The true story of a bumbling and undistinguished television producer who discovered Keith Floyd – and inadvertently changed the landscape of cookery programmes forever to give rise to the phenomenon of the ‘celebrity chef’.
As the producer behind the phenomenally successful Keith Floyd and Rick Stein BBC cookery programmes, David Pritchard had unique view of what went on behind the scenes of the programmes that inspired the event of modern television chefs as we know them today.
But back then, when David first met Floyd in his Bristol bistro, he was one of a kind. Charismatic, with a slight erratic edge, always happy to have a slurp of wine or two, and not afraid to say exactly what he thought on air, Floyd was a revelation, a chef that television had not seen the like of before. David shares the overwhelming excitement that went into making the early Floyd series – from sitting down to a silver service dinner aboard a tiny fishing trawler heading out of the Plymouth Sound, to attempting abortive hot-air balloon adventures over Alsace.
Twenty-five years ago, no one could have foreseen the incredible popularity commanded by food programmes on television today. Now we have a whole army of chefs representing virtually every single personality trait from sexy to aggressive, to young and experimental. But it was Floyd that started it all.
Tangled up amid the tales of the bust-ups, the botched camera shots and the exquisite regional food are reminisces about David’s life growing up in ration-starved, post-war Britain. Also containing snapshots of life behind the scenes of sixties television-making and spanning the era from when avocados were virtually unheard of to a time when the term ‘foodie’ has gained an almost cult-like status, this is an outstanding memoir from the producer who single-handedly changed the face of food as we know it today.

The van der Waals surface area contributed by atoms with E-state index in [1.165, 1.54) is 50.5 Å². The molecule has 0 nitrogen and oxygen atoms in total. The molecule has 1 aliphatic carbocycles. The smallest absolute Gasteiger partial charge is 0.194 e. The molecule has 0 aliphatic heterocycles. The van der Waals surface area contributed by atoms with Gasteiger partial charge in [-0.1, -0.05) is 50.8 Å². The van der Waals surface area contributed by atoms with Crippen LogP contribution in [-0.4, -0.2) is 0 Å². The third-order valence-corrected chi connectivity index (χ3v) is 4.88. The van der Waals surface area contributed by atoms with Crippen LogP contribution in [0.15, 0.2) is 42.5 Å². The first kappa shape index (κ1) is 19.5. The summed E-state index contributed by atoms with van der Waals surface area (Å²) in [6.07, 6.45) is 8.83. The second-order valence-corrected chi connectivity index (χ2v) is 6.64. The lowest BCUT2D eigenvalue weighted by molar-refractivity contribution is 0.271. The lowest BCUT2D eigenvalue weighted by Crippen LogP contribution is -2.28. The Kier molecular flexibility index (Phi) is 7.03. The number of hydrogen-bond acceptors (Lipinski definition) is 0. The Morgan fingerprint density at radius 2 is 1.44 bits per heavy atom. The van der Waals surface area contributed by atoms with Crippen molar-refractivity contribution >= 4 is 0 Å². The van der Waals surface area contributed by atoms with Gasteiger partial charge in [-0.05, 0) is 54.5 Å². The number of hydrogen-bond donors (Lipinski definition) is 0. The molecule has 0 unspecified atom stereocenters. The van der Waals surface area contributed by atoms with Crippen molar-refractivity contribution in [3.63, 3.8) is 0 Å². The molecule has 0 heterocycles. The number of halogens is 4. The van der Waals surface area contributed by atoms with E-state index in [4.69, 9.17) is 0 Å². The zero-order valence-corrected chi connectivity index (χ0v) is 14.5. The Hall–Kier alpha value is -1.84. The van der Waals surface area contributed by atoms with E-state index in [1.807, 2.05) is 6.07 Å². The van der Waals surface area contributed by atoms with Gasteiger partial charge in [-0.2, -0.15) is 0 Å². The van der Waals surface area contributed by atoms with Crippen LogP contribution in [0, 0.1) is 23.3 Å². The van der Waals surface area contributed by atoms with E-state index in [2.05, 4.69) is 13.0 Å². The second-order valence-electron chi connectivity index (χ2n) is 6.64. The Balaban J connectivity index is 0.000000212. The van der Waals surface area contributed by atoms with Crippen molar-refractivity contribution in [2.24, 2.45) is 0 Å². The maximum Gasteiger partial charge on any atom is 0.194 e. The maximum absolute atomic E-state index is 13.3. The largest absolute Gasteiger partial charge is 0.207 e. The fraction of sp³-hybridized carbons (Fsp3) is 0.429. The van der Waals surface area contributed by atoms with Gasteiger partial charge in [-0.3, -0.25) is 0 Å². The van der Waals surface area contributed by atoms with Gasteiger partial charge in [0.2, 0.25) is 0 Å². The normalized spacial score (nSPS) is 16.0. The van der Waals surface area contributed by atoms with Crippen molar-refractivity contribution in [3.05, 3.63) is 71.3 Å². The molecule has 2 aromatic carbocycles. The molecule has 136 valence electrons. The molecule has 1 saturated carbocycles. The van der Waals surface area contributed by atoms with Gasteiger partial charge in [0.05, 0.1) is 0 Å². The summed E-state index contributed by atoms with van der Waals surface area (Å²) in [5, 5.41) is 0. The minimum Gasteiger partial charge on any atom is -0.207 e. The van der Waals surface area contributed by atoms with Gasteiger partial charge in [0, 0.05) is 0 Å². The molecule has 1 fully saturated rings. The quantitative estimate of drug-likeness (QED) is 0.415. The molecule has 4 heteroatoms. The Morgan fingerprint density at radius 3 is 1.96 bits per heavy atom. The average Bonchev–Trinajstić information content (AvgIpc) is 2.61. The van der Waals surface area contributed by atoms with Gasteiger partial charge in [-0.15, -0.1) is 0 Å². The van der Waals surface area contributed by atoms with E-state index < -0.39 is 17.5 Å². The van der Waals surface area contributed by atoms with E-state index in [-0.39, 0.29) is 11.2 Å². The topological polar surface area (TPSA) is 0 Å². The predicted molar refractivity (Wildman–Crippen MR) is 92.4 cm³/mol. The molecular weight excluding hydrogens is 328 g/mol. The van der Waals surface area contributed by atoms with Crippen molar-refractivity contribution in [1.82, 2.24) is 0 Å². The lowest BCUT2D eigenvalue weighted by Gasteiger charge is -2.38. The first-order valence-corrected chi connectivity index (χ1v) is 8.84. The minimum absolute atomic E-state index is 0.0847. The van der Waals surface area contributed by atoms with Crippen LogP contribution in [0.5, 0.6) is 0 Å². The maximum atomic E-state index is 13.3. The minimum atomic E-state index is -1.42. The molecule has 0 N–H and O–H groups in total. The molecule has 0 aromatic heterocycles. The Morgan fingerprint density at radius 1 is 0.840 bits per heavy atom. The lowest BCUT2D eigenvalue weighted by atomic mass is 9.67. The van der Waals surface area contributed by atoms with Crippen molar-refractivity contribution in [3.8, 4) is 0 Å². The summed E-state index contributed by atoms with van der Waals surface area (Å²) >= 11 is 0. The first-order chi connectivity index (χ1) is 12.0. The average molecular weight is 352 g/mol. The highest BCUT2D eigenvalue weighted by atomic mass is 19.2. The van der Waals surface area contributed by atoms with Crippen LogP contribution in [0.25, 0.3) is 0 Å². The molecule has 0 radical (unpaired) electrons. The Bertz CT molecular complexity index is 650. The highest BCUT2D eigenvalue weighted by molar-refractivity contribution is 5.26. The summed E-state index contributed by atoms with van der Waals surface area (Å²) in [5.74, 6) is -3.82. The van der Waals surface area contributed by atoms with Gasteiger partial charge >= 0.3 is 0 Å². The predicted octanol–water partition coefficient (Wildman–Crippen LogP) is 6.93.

Reviews of Shooting the Cook
- ‘Floyd introduced an element of chaos, even danger to proceedings … The book is packed with tales of larger-than-life antics and wacky experiences. There are brilliant descriptions of coming of age in the 60s and 70s, subsisting on things like tripe, onions and tinned pilchard salad and encountering such exotic fare as Lurpack butter and spaghetti bolognase for the first time.’ Observer
- ‘The omnipresence of telly chefs was first foreshadowed and arguably made possible, by Keith Floyd. The author of this memoir, David Pritchard, was the television-maker who plucked him from his Bristol bistro and put him on telly. Floyd’s unbuttoned style made him an instant hit.’ Daily Mail
- ‘Heartening – as well as very funny – to read of the lick and stick pioneering days of late 70s and 80s food programme-making. David Pritchard is a dryly companionable narrator of those trailblazing years. His captivating memoir proves that – without his sense of culinary adventure, his artfulness of the apparent insatiability of his appetite – a generation of rich, starry television cooks might never have made it quite so far, or so fast.’ Daily Telegraph
- Chosen as a Telegraph ‘Book of the Year’ by Kate Colquhoun